Ancient Myth and National Spaces in Medieval and Early Modern Europe

In this current age of resurgent nationalism, questions of national origin and legitimation take on a new importance. This panel, which welcomes submissions from scholars working within or across different national literary traditions, will explore the use of ancient myth in justifications of territorial conquests and the defense and legitimation of national spaces.

 Issues that papers may address include (but are not limited to):

Ancient and pseudo-ancient foundation myths 

'Theatre People of Shakespeare's Time': A Special Issue of the Journal Shakespeare

updated: 
Friday, September 8, 2017 - 11:57am
Shakespeare: Journal of the British Shakespeare Association
deadline for submissions: 
Thursday, March 1, 2018

2019 marks the 400th anniversary of the death of Richard Burbage, a member of the family who gave us the first purpose-built theatre in Shakespeare's London. By exploring his life, and those around him, historians have been able to unearth much valuable information about the early modern theatre industry. Scholarship about other theatre people – prompted by their work, the archive, or both – has similarly added to our knowledge of the theatre in Shakespeare's time. We have learnt about the period's theatre from Philip Henslowe's diary, Anthony Munday's pageants, Richard Brome's contract, and George Wilkins' lawsuits.

Reminder: LANDSCAPES OF EMOTIONS IN ITALIAN LITERATURE

updated: 
Thursday, September 7, 2017 - 10:46am
Stefania Porcelli and Luisanna Sardu
deadline for submissions: 
Saturday, September 30, 2017

In light of expanding literary theories contributing to a better understanding of emotions and affects in literary texts, this panel will provide participants with an opportunity to discuss various new and important perspectives on the representation of emotions in Italian literature and art.

Proposals that analyze early modern through contemporary Italian literary production are welcome. We seek papers exploring the manner in which writers convey emotions to their readers, to the literary community of their day and to their society at large.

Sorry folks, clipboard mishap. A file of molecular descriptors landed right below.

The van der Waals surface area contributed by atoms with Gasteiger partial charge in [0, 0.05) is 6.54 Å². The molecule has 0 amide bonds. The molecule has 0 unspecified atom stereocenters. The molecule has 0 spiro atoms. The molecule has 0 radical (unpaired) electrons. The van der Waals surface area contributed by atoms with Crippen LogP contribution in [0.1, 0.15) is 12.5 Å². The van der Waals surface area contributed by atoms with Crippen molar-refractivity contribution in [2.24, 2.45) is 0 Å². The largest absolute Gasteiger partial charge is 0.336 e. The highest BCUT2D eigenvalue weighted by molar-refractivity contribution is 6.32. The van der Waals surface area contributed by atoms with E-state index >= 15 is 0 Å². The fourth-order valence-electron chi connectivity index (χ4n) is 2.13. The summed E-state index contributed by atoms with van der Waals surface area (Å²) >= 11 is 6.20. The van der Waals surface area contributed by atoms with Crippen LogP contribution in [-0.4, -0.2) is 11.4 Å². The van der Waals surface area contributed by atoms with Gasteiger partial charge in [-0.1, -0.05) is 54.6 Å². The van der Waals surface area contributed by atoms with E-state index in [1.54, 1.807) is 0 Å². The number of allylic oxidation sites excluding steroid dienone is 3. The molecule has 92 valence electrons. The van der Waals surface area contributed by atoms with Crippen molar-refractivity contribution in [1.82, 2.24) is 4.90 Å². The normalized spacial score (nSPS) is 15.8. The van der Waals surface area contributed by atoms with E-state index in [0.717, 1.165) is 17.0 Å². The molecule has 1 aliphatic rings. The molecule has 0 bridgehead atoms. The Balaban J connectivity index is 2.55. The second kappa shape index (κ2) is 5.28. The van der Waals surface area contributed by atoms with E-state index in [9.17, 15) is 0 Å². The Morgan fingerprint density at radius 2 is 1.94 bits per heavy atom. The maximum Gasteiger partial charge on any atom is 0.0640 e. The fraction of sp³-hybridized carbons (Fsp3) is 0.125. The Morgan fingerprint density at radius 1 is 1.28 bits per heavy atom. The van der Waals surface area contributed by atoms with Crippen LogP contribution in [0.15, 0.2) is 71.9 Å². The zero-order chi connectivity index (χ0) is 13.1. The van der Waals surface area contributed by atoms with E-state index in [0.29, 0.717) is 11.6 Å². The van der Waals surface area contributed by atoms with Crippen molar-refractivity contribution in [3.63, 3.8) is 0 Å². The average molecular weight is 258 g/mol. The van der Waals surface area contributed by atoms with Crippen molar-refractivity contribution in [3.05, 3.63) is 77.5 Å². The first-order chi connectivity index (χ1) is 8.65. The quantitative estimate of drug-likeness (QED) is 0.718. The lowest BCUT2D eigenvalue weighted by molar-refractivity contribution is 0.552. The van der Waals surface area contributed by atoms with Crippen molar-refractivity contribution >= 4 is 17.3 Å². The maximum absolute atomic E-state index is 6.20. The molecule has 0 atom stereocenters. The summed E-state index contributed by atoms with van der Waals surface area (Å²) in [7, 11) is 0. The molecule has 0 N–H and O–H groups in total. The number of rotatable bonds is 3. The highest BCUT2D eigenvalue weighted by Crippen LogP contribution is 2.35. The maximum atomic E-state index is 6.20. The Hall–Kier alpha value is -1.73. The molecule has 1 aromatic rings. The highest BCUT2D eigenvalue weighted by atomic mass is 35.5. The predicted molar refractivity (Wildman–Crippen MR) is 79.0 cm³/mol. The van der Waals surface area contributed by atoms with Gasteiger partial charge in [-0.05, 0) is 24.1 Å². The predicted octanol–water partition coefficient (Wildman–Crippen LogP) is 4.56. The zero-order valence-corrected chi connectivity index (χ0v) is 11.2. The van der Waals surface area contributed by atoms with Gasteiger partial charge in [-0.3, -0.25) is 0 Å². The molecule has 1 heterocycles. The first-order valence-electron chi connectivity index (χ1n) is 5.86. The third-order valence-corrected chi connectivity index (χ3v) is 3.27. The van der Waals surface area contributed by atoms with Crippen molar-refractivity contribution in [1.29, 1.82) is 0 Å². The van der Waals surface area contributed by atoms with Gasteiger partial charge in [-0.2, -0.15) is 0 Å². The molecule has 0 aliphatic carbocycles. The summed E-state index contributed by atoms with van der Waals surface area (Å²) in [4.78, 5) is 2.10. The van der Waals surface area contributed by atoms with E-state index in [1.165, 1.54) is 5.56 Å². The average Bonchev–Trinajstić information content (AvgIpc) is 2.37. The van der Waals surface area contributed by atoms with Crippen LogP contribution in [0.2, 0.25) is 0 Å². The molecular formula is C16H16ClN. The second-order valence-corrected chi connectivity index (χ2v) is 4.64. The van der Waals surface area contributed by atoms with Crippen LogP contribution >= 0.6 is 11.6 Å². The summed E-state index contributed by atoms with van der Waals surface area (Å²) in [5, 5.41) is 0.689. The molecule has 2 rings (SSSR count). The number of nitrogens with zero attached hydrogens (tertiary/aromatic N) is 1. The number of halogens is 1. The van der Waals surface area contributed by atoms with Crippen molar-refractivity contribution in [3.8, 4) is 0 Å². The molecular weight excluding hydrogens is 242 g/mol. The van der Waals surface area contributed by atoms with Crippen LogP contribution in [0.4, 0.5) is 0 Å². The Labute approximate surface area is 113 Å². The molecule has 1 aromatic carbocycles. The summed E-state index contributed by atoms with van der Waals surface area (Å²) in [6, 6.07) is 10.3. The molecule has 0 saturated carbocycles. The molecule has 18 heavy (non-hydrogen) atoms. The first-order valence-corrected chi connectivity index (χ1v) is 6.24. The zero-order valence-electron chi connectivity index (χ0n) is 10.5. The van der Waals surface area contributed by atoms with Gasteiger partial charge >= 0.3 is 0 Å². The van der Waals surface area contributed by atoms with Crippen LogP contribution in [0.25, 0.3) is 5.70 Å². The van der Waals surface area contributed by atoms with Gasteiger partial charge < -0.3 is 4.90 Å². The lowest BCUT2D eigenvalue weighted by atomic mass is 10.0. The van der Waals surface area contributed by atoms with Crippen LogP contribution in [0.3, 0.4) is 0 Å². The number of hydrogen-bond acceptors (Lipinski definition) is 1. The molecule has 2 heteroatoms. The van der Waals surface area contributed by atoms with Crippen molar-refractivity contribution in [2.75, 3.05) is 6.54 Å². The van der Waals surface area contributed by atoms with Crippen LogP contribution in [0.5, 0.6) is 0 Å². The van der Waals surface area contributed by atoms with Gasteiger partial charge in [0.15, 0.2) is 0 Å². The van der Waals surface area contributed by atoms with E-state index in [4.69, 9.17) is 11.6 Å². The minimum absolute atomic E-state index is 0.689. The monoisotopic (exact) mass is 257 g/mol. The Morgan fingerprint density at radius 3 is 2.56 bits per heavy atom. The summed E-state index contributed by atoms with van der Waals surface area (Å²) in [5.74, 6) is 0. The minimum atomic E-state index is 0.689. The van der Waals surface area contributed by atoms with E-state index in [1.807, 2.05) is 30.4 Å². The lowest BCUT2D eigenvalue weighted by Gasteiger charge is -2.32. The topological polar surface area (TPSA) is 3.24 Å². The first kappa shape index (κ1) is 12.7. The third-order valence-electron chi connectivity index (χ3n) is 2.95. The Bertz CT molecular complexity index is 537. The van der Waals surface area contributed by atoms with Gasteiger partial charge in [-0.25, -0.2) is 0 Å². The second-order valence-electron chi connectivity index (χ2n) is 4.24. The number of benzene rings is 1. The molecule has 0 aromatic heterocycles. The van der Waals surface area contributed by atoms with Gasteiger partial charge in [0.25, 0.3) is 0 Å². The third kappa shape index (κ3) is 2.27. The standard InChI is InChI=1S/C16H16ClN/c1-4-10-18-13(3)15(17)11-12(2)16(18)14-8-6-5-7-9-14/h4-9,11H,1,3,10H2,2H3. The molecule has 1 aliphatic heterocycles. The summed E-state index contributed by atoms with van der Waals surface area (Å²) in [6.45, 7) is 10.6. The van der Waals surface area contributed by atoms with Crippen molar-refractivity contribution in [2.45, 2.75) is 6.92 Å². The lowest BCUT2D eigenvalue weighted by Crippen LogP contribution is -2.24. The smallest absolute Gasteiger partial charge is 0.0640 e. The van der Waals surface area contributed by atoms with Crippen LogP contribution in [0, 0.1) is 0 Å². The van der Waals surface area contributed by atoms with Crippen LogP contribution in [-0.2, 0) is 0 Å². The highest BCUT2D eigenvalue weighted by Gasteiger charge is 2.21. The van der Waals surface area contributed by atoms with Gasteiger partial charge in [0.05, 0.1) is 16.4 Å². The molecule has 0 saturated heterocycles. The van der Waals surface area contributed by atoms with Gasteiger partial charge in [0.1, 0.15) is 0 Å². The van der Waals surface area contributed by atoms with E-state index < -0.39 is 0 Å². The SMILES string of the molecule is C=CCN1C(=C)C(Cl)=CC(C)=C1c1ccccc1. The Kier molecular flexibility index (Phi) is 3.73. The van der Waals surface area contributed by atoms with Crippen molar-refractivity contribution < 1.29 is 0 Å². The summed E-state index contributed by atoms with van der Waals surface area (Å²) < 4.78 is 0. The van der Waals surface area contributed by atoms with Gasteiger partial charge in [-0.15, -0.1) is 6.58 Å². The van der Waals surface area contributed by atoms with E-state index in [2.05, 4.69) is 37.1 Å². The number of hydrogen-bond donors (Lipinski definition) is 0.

Representations and Recollections of Empire

updated: 
Wednesday, September 6, 2017 - 12:51pm
Cerae: An Australasian Journal of Medieval and Early Modern Studies
deadline for submissions: 
Thursday, November 30, 2017

CALL FOR PAPERS      

Volume 5 

Ceræ: An Australasian Journal of Medieval and Early Modern Studies invites essay submissions for Volume Five on the theme of ‘Representations and Recollections of Empire’.

In its broadest sense, empire as a term is used to describe a state or cluster of lands and states ruled by a monarch or emperor. With its implications of wide and far reaching dominion, empire as a concept also lends itself to a broad range of subject areas that may consider a number of cultural groups and historical periods, concepts of power and dominance, influence and control. Topics may include but are not limited to:

ICMS 2018 - Disability, Devotion, and Subjectivity in Medieval and Renaissance England

updated: 
Wednesday, September 6, 2017 - 12:55pm
José Villagrana, Bates College / Spencer Strub, UC Berkeley
deadline for submissions: 
Friday, September 15, 2017

This panel invites trans-historical and trans-disciplinary examinations of pre-modern disability studies, focusing particularly on the construction of the devotional subject across the lines of periodicity. Medievalists and early modernists working in the burgeoning field of disability studies have shown that “disability” was an operative category in premodern texts, with subjects constituted by different or “non-standard” bodies, minds, and spirits. This roundtable proposes to extend this conversation by turning to religious experience and devotion, an important discursive field for the construction of identity by marginalized and/or minority groups.